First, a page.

A couple of months into their marital experiment, Weil was starting to realise that her husband had a point.
"We got very defensive," Weil said. "If you're going to rip the curtains back, it gets a little scary."
As did the couple's capacity for arguing. "It was really stirring the pot. So, as things were shifting and we were looking more deeply at our patterns and mixing things up, we fought more – rather than less – initially."
Following on from their first counselling session, Weil and Duane signed up for a 16-hour, two-day marriage education class called Mastering the Mysteries of Love. In between sessions, the couple traded weekly phone calls with Don, their marriage education coach.
By the time Weil signed up for an Imago therapy course – based in the belief that our adult relationships are heavily influenced by our parents and childhood – Dan was suffering from "improvement fatigue" and so Weil was forced to go alone.
As she watched other couples pretend to be the other's parent in an excruciating role-playing exercise, Weil was glad that her husband had stayed at home. Her relationship with her parents, including her insistence that they spend every other summer weekend at her parent's condominium in a Napa gated community, was the one truly explosive bone of contention in the marriage.
Next up was sex therapy –the only part that Dan had been looking forward to – and the opportunity to banish the spectre of former lovers from the marital bed.
The couple were hopeful – a better marriage means better sex, right? But Weil soon discovered that as her sex life took off, "improving my marriage in one area often caused problems in another. More passion meant less stability. More intimacy, less autonomy".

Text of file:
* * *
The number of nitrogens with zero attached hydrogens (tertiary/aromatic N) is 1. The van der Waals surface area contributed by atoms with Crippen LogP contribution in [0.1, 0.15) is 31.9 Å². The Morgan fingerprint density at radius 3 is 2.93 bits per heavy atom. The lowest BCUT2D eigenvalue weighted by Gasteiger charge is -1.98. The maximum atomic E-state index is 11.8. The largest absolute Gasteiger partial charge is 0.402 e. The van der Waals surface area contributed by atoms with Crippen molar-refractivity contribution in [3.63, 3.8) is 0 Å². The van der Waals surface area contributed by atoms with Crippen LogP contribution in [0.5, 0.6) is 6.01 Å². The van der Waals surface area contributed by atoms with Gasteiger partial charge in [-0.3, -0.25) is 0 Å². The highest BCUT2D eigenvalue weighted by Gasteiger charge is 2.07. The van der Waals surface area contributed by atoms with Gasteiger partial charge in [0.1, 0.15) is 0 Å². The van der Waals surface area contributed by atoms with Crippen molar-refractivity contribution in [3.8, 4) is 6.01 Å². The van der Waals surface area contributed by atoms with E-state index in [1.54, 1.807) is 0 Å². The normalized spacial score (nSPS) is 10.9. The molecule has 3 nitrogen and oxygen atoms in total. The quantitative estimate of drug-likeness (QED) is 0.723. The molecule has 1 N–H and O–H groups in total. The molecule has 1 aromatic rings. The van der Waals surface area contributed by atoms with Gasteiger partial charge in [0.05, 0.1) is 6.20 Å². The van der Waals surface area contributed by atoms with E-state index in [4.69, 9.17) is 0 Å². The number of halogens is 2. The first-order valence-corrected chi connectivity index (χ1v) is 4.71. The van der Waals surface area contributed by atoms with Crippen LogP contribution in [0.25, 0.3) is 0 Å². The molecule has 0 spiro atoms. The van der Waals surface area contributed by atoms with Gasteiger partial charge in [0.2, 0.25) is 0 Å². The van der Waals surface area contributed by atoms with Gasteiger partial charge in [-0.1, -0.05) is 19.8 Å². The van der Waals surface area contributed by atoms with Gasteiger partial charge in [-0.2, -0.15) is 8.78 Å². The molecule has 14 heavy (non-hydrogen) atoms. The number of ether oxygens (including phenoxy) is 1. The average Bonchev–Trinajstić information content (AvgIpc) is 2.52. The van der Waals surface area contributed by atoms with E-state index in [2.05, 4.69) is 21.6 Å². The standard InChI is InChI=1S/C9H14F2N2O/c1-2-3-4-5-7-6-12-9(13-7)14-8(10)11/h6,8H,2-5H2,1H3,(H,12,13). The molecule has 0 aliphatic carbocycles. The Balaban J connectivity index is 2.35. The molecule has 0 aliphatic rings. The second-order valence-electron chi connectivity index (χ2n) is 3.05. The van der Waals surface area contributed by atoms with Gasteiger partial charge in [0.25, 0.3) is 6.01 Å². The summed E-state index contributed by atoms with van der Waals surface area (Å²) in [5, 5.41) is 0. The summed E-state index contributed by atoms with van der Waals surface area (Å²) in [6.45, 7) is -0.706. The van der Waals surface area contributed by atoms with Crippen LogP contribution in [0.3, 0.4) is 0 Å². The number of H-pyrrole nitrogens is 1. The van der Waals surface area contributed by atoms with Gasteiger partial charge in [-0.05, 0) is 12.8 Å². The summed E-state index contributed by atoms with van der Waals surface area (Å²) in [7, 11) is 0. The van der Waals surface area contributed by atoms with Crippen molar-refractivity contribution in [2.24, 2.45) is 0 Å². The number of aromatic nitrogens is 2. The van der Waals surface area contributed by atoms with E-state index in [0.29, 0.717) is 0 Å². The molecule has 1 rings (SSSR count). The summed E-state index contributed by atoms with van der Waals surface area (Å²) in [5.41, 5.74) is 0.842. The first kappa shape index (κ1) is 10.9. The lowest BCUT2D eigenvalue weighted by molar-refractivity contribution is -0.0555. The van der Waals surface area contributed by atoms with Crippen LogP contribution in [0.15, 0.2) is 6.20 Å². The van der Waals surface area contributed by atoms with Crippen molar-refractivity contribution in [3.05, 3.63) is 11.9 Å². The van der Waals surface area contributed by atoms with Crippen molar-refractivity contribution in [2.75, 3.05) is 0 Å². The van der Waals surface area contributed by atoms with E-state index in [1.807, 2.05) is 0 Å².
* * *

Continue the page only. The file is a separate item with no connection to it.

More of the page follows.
By the time the couple entered the final phase of therapy, they began to realise that there was little to fix. As their new therapist listened unimpressed to their litany of minor woes, he made a decision to fire the couple on the spot.
Now, two years after their marital skills crash course, Weil and Duane are happier than ever, thanks in part to a bag of relationship improvement techniques.
Now when the couple begins to argue in circles, Weil says, they catch themselves and try to talk things out. Instead of the rote date-night dinner routine, they try to shake things up –doing more adventurous things together, such as a joint swim from Alcatraz to San Francisco that they took in January 2010.
They even, Weil admits, turn to some of the "corny stuff" from the classes, such as repeating out loud what each person means to the other.
And if things do go wrong, Weil says, she knows that therapy can help: "When we hit a bump in the future, the prospect of going to therapy won't seem like an admission of defeat."
Weil acknowledges that most couples cannot realistically expend the same amount of time or energy on improving their marriages, but that some simple techniques can help – by simply thinking more about marriage, for example, and getting help before there is a real crisis. As in learning to tolerate the idiosyncrasies of one's life partner.